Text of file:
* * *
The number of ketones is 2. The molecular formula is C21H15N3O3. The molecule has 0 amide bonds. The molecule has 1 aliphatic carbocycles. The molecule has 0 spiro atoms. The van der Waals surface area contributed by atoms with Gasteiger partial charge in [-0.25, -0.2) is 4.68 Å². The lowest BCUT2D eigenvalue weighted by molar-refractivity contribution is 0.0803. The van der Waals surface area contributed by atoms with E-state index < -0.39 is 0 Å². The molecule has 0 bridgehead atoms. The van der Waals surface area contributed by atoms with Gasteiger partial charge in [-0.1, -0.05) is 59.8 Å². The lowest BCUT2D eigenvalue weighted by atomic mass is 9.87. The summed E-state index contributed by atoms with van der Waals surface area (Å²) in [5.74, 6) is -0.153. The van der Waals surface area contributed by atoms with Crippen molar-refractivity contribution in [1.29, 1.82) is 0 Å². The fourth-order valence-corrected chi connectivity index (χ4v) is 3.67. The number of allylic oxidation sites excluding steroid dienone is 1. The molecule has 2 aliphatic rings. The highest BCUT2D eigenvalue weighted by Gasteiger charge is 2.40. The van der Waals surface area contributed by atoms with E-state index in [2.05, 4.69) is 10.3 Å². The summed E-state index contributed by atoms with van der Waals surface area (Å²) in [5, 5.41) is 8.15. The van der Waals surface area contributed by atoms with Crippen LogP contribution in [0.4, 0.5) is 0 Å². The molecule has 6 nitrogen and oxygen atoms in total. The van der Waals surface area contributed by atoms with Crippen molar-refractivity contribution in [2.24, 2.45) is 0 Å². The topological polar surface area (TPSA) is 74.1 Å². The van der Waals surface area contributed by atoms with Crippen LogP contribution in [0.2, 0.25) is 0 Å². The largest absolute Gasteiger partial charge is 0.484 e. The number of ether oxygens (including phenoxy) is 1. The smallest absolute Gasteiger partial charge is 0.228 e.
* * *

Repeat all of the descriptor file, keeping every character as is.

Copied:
The number of ketones is 2. The molecular formula is C21H15N3O3. The molecule has 0 amide bonds. The molecule has 1 aliphatic carbocycles. The molecule has 0 spiro atoms. The van der Waals surface area contributed by atoms with Gasteiger partial charge in [-0.25, -0.2) is 4.68 Å². The lowest BCUT2D eigenvalue weighted by molar-refractivity contribution is 0.0803. The van der Waals surface area contributed by atoms with E-state index < -0.39 is 0 Å². The molecule has 0 bridgehead atoms. The van der Waals surface area contributed by atoms with Gasteiger partial charge in [-0.1, -0.05) is 59.8 Å². The lowest BCUT2D eigenvalue weighted by atomic mass is 9.87. The summed E-state index contributed by atoms with van der Waals surface area (Å²) in [5.74, 6) is -0.153. The van der Waals surface area contributed by atoms with Crippen molar-refractivity contribution in [1.29, 1.82) is 0 Å². The fourth-order valence-corrected chi connectivity index (χ4v) is 3.67. The number of allylic oxidation sites excluding steroid dienone is 1. The molecule has 2 aliphatic rings. The highest BCUT2D eigenvalue weighted by Gasteiger charge is 2.40. The van der Waals surface area contributed by atoms with E-state index in [2.05, 4.69) is 10.3 Å². The summed E-state index contributed by atoms with van der Waals surface area (Å²) in [5, 5.41) is 8.15. The van der Waals surface area contributed by atoms with Crippen LogP contribution in [0.4, 0.5) is 0 Å². The molecule has 6 nitrogen and oxygen atoms in total. The van der Waals surface area contributed by atoms with Crippen molar-refractivity contribution in [2.24, 2.45) is 0 Å². The topological polar surface area (TPSA) is 74.1 Å². The van der Waals surface area contributed by atoms with Crippen LogP contribution in [0.2, 0.25) is 0 Å². The largest absolute Gasteiger partial charge is 0.484 e. The number of ether oxygens (including phenoxy) is 1. The smallest absolute Gasteiger partial charge is 0.228 e.